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The Iron Lady's Death Shows Us How Far We Have To Go In Society as Well as Politics to Heal Legacies of Division and Separation

17/04/2013 11:27 BST | Updated 15/06/2013 10:12 BST

As a controversial figure the magnitude and the divisiveness of the response to The Iron Lady's death is in many ways unsurprising but personally I have found the tsunami of vitriol shocking. When did it become acceptable in society for us to celebrate the death of any individual? Albeit a controversial politician but not a mass murderer. And I question whether the celebration of the death of any individual is appropriate - yes even the Osama Bin Ladens of the world; mass murderer, terrorist, purveyor of hatred and separation and someone whom society is undoubtedly better off without? Yes. But is it every right to celebrate the death of another human being? No matter how heinous their crimes and how relieved we may be that one less 'bad' person exists in the world by celebrating death of any individual do we not simply add to the toxic fog that already engulfs our society and that frankly needs to be cleared?

But back to Thatcher. It hasn't all been vitriol and hate, of course there have been glowing tributes by those who shared her political stance but there have also been warm and genuine tributes and praise from unexpected quarters - from her 'arch enemies' whom even in their divisive stance from her politically have been able to express their admiration for her. All credit to them as it takes a bigger person to be able to recognise and publicly acknowledge the positive amongst the perceived negatives of an 'enemy'.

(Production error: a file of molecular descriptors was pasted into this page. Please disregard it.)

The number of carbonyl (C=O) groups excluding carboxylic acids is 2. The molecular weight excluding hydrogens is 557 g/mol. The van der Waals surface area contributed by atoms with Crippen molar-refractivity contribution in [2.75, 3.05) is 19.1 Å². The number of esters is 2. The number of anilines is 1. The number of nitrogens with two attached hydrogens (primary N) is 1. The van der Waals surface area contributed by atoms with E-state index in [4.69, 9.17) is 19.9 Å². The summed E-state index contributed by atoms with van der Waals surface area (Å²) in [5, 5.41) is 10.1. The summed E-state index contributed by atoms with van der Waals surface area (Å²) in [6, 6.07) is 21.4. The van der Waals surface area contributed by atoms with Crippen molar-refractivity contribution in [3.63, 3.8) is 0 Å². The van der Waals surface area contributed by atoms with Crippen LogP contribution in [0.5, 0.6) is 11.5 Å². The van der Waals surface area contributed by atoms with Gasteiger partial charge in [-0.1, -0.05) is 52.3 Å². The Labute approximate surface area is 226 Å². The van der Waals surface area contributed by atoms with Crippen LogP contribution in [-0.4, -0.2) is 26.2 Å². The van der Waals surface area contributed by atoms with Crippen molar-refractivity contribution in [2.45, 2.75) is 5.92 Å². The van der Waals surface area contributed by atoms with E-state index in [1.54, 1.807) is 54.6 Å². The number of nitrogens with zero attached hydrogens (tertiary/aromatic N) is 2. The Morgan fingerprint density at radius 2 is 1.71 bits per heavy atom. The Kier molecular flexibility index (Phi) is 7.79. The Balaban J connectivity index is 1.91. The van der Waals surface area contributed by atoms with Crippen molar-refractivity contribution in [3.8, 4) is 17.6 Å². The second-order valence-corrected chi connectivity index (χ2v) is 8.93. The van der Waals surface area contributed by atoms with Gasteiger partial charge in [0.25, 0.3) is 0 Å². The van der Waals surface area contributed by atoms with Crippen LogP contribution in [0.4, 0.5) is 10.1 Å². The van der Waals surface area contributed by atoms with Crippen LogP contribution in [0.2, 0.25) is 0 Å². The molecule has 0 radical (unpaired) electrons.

And ultimately almost all human beings, albeit on differing scales have positive and negative attributes. There is good and bad in the worst and the best of us. But where her political rivals have expressed admiration for her and/or agreed to attend her funeral they have come under scathing attacks from their own quarters by those who have been enraged that they dare show any form of support to the 'enemy'. You are either with us or against us seems the logic. Black or white - with no shades of grey allowed in between.